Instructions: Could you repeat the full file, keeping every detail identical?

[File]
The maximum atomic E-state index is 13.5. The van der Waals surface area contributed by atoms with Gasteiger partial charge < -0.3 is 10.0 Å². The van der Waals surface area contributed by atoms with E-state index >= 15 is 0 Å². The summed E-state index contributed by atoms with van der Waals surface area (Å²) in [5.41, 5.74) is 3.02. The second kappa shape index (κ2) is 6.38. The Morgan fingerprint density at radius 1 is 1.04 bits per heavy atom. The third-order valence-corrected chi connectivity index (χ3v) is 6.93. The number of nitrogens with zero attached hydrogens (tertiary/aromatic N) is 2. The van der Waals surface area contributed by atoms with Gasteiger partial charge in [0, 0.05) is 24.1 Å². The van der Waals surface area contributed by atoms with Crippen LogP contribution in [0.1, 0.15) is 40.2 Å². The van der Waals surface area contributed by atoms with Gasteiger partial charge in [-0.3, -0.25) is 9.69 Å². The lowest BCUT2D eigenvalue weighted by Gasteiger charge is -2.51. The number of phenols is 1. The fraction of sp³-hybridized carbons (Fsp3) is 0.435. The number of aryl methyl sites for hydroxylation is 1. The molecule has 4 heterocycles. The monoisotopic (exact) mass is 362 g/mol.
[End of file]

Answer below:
The maximum atomic E-state index is 13.5. The van der Waals surface area contributed by atoms with Gasteiger partial charge < -0.3 is 10.0 Å². The van der Waals surface area contributed by atoms with E-state index >= 15 is 0 Å². The summed E-state index contributed by atoms with van der Waals surface area (Å²) in [5.41, 5.74) is 3.02. The second kappa shape index (κ2) is 6.38. The Morgan fingerprint density at radius 1 is 1.04 bits per heavy atom. The third-order valence-corrected chi connectivity index (χ3v) is 6.93. The number of nitrogens with zero attached hydrogens (tertiary/aromatic N) is 2. The van der Waals surface area contributed by atoms with Gasteiger partial charge in [0, 0.05) is 24.1 Å². The van der Waals surface area contributed by atoms with Crippen LogP contribution in [0.1, 0.15) is 40.2 Å². The van der Waals surface area contributed by atoms with Gasteiger partial charge in [-0.3, -0.25) is 9.69 Å². The lowest BCUT2D eigenvalue weighted by Gasteiger charge is -2.51. The number of phenols is 1. The fraction of sp³-hybridized carbons (Fsp3) is 0.435. The number of aryl methyl sites for hydroxylation is 1. The molecule has 4 heterocycles. The monoisotopic (exact) mass is 362 g/mol.